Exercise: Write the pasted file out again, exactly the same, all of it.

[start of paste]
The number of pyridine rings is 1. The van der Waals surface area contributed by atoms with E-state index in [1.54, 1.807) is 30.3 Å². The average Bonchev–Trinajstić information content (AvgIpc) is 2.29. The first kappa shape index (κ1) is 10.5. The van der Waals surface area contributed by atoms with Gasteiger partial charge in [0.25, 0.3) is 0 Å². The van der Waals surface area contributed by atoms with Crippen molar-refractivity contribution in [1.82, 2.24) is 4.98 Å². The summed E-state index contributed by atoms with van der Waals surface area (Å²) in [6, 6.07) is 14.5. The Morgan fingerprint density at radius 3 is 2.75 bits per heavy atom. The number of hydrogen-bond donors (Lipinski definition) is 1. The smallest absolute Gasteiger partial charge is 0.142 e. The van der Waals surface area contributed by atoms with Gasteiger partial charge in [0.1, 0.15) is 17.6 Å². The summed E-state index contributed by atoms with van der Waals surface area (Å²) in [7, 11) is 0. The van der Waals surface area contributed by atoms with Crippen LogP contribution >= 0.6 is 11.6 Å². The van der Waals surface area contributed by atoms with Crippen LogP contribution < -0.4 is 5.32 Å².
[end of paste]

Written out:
The number of pyridine rings is 1. The van der Waals surface area contributed by atoms with E-state index in [1.54, 1.807) is 30.3 Å². The average Bonchev–Trinajstić information content (AvgIpc) is 2.29. The first kappa shape index (κ1) is 10.5. The van der Waals surface area contributed by atoms with Gasteiger partial charge in [0.25, 0.3) is 0 Å². The van der Waals surface area contributed by atoms with Crippen molar-refractivity contribution in [1.82, 2.24) is 4.98 Å². The summed E-state index contributed by atoms with van der Waals surface area (Å²) in [6, 6.07) is 14.5. The Morgan fingerprint density at radius 3 is 2.75 bits per heavy atom. The number of hydrogen-bond donors (Lipinski definition) is 1. The smallest absolute Gasteiger partial charge is 0.142 e. The van der Waals surface area contributed by atoms with Gasteiger partial charge in [0.1, 0.15) is 17.6 Å². The summed E-state index contributed by atoms with van der Waals surface area (Å²) in [7, 11) is 0. The van der Waals surface area contributed by atoms with Crippen LogP contribution >= 0.6 is 11.6 Å². The van der Waals surface area contributed by atoms with Crippen LogP contribution < -0.4 is 5.32 Å².